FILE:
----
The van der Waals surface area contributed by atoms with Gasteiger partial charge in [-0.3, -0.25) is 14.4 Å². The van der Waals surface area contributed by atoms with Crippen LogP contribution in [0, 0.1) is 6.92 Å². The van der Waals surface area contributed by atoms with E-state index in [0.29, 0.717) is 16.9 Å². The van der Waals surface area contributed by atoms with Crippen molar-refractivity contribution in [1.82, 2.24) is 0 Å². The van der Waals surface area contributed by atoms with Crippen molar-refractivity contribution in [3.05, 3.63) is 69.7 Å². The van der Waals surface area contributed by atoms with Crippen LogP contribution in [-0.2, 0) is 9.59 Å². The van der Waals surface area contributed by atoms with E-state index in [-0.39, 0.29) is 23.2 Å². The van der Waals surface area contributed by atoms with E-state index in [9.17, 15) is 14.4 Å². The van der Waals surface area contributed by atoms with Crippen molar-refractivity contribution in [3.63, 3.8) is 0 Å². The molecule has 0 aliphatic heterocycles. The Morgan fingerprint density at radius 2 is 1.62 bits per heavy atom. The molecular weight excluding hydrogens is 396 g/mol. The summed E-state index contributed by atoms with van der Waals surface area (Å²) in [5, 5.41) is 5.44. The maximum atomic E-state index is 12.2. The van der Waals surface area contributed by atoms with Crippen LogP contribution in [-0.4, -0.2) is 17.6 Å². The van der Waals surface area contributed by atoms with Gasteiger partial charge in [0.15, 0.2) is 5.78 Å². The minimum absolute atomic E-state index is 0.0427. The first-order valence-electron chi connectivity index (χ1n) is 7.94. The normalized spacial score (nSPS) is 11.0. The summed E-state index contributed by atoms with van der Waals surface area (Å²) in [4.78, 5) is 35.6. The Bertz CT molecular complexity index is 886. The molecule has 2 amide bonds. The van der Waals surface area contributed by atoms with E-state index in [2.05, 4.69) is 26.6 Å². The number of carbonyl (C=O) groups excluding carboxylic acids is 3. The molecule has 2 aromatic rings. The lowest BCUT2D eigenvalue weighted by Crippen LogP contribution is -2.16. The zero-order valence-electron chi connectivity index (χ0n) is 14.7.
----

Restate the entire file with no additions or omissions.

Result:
The van der Waals surface area contributed by atoms with Gasteiger partial charge in [-0.3, -0.25) is 14.4 Å². The van der Waals surface area contributed by atoms with Crippen LogP contribution in [0, 0.1) is 6.92 Å². The van der Waals surface area contributed by atoms with E-state index in [0.29, 0.717) is 16.9 Å². The van der Waals surface area contributed by atoms with Crippen molar-refractivity contribution in [1.82, 2.24) is 0 Å². The van der Waals surface area contributed by atoms with Crippen molar-refractivity contribution in [3.05, 3.63) is 69.7 Å². The van der Waals surface area contributed by atoms with Crippen LogP contribution in [-0.2, 0) is 9.59 Å². The van der Waals surface area contributed by atoms with E-state index in [-0.39, 0.29) is 23.2 Å². The van der Waals surface area contributed by atoms with E-state index in [9.17, 15) is 14.4 Å². The van der Waals surface area contributed by atoms with Crippen molar-refractivity contribution in [3.63, 3.8) is 0 Å². The molecule has 0 aliphatic heterocycles. The Morgan fingerprint density at radius 2 is 1.62 bits per heavy atom. The molecular weight excluding hydrogens is 396 g/mol. The summed E-state index contributed by atoms with van der Waals surface area (Å²) in [5, 5.41) is 5.44. The maximum atomic E-state index is 12.2. The van der Waals surface area contributed by atoms with Crippen LogP contribution in [-0.4, -0.2) is 17.6 Å². The van der Waals surface area contributed by atoms with Gasteiger partial charge in [0.15, 0.2) is 5.78 Å². The minimum absolute atomic E-state index is 0.0427. The first-order valence-electron chi connectivity index (χ1n) is 7.94. The normalized spacial score (nSPS) is 11.0. The summed E-state index contributed by atoms with van der Waals surface area (Å²) in [4.78, 5) is 35.6. The Bertz CT molecular complexity index is 886. The molecule has 2 amide bonds. The van der Waals surface area contributed by atoms with E-state index in [2.05, 4.69) is 26.6 Å². The number of carbonyl (C=O) groups excluding carboxylic acids is 3. The molecule has 2 aromatic rings. The lowest BCUT2D eigenvalue weighted by Crippen LogP contribution is -2.16. The zero-order valence-electron chi connectivity index (χ0n) is 14.7.